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Beyond Meat fever turns the tiny pea into America’s hot new crop

Sugar snap peas grown by J.R. Organics in Escondido, at the Mar Vista farmers market 1/8/12 © David
Sugar snap peas at the Mar Vista farmers market.
(David Karp / David Karp)
Bloomberg

There is, it would seem, nothing but bleak news in U.S. farm country. Soybean prices are down. Corn is also still way below its highs, as is wheat. Then there’s the trade war with China, which has cost farmers access to one of their biggest markets, and the nonstop spring rains, which inundated fields.

But there is one bright spot: the pea. Long an afterthought for most farmers — largely just something planted to help with crop rotations — the tiny legume has suddenly gotten pulled into the alt-protein craze fueled by the likes of Beyond Meat Inc. and the Impossible Burger.

Prices are moving higher, buoyed as well by rising demand from pet-food makers, and growers in the U.S. and Canada are rushing to put more peas in the ground. Even those who are a bit put off by the whole vegetarian movement that’s driving the demand. Like Tony Fast. Beyond Meat’s goal of helping wean humans off meat consumption “does not interest me at all,” Fast says. “I am a traditional meat guy and pro-rancher.”

But with demand flat for the crops he’s been planting for years — alfalfa, for use in livestock feed, and wheat — Fast has turned to peas as a possible growth market. At his farm in northeastern Montana, the top U.S. pea growing state, he increased his plantings of the legume by about 20% to total 1,800 acres this season. Next year, he might sow 2,000 acres.

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“At the beginning we didn’t see it as a money maker — it just made the farm more sustainable,” Fast said by phone. But that’s changing now with his peas fetching close to $5 a bushel, up from about $2.80 a few years ago, which was roughly a break-even price. “I am excited for new markets for the peas.”

Part of the excitement comes after tariffs from India had clobbered the market. Prices for peas aren’t as transparent as for, say, corn, where futures set a global benchmark, but many growers report they weren’t making much money from the legume. Still, the story was the same for many staple crops, where excess supplies forced growers to look for alternatives.

So now whether they like the vegan burgers or not, North American farmers are boosting plantings. Growers in Canada and the U.S. are expected to seed about 20% more field peas this year, government data show. That’s happening even as U.S. farmers cut acres of principal crops including corn, soy and wheat by about 3%.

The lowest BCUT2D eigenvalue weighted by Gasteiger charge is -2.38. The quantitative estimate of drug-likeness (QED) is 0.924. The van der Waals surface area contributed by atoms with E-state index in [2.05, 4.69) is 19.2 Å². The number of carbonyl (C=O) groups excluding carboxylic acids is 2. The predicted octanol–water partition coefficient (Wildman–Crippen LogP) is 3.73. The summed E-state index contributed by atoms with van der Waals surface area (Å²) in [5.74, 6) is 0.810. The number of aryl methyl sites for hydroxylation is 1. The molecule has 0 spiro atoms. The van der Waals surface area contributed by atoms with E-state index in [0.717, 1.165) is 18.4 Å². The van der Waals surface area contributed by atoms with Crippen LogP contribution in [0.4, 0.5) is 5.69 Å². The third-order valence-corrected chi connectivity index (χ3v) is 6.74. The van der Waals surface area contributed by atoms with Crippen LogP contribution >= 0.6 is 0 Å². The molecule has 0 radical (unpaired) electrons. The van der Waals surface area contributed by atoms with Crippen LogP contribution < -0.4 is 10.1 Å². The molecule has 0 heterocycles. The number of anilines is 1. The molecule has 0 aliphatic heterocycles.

Plant-based companies have been around for decades, but products were aimed at vegans and vegetarians, a tiny market, according to Greg Wank, food and beverage lead at New York-based accounting and consulting firm Anchin, Block & Anchin LLP. Now that even meat-eating consumers are trying to get more of their protein from alternative sources, demand is taking off, underscoring the blistering debut of Beyond Meat. The shares are up about 500% since they started trading in May.

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“It’s the right place and the right time,” Wank said.

To be sure, the market for pea crops is by no means as hot as the plant-protein stock. India’s tariffs have been in place for more than a year amid a global glut that’s kept a lid on prices. It’s also a tiny share of U.S. agriculture compared with mammoth crops such as corn or soy. But the trade tensions have also forced the development of more processing capacity in North America.

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A Beyond Burger at BurgerFi.
(Michael Mayo / TNS)

In Saskatchewan, filmmaker James Cameron announced an investment in Vanscoy-based pulse processing plant Verdient Foods, which U.S. ingredient maker Ingredion Inc. has also partnered with. In Manitoba, France-based nutrition company Roquette is building a pea protein plant that’s set to open next year. The company already operates a pea protein plant in Vic-sur-Aisne, France, and has a supply agreement in place with Beyond Meat for this year.

Meanwhile, incessant rain in the U.S. meant not all farmers were able to get peas in the ground even if they wanted to.

Jordan Carlson, 35, farms 3,500 acres with his father near Gothenburg, Neb. He didn’t plant any peas for the first time in 10 years because of the deluge, and he’s predicting there could be some local shortages.

Even with India’s tariffs “the demand in food products is fairly high, and that’s keeping us from sinking on the price completely,” he said.

Some farmers are ready to welcome the changes that are ushering in that growth in demand. Even U.S. Agriculture Secretary Sonny Perdue, an avowed meat eater, wasn’t immune to the lure of a vegan burger on a recent visit to the Impossible Foods Inc. headquarters, where he said the company’s signature offering tasted “very good.”

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“I’m excited about things like Beyond Meat and Impossible Burger that are putting pea protein in their burgers. It’s awesome,” said Paul Kanning, who grows yellow edible field peas in Flaxville, Mont. Kanning didn’t increase his pea acreage this season, but if consumer interest is strong, he’ll consider it for next year.

“The demand is going to do nothing but increase, I believe, and you will see production increase in various areas of the U.S.,” he said.


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